The best way to pour Champagne into a glass is to stand the glass on a table and fill it halfway first, let the bubbles subside then top up the glass until three-quarters full. Using this method with a tulip-shaped glass means the aromas become concentrated at the top.

Is there a perfect time to crack a bottle of sparkling wine? Yes, any time you fancy it! However the holiday season is the perfect excuse, as who doesn’t look forward to a Christmas Champagne? Here are nine different ways to enjoy bubbles across all your festive occasions.

Best gift (cheap and cheerful)

A great wine that won’t break the bank makes a perfect gift, and it’s great to support local wines, so try Barringwood Tasmanian Cuvee Methode Traditionelle when it comes to Aussie quality sparkling. A beautiful label is an added bonus with this wine. Enjoy as an aperitif, alone, or with an elegant snack such as oysters or green olives.

Best gift (you want to make an impression)

Yes, you could give a bottle from one of the well-known Champagne houses, but there’s something special about taking a bottle of wine that tells a story, such as Frerejean Freres NV Brut Premier Cru. The Frerejean brothers are the latest generation in a line of cannon-makers, who supplied the French army during the Napoleonic Wars. A fuller mouthfeel, with great complexity, this is a special bottle to give as a gift or to simply crack open for a fine dinner as it will hold up to delicate white meats, seafood and creamy dishes.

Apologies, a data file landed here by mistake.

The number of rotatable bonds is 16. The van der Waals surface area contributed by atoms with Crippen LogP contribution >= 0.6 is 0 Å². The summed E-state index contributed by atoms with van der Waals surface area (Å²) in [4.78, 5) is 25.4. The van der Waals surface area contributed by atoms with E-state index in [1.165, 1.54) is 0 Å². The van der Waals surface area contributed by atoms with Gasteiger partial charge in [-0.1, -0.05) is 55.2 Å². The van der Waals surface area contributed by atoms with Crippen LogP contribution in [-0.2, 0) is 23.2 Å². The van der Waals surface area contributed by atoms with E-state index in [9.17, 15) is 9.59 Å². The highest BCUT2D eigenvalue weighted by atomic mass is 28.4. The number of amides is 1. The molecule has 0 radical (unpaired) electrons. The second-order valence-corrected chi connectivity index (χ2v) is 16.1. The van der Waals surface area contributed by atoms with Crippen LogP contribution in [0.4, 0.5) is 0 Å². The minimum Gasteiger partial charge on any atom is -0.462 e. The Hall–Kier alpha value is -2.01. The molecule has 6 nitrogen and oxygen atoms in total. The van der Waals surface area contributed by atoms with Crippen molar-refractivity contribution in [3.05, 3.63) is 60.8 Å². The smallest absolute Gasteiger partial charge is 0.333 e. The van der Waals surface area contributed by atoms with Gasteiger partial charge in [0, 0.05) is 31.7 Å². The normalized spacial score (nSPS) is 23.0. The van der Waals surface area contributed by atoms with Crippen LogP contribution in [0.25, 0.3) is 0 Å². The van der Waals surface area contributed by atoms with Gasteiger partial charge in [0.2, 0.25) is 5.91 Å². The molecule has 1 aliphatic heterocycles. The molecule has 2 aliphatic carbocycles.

Best for serving a crowd

When it comes to pouring en masse, you’ll need something delicious and versatile that won’t break the bank. Bird In Hand Sparkling Pinot Noir has a pretty blush tint, and a creamy texture with a juicy acid core. It’s got enough weight to stand up to a range of appetisers, no matter how varied the menu is, from cured meats to cheese and crudités.

Best for Christmas Eve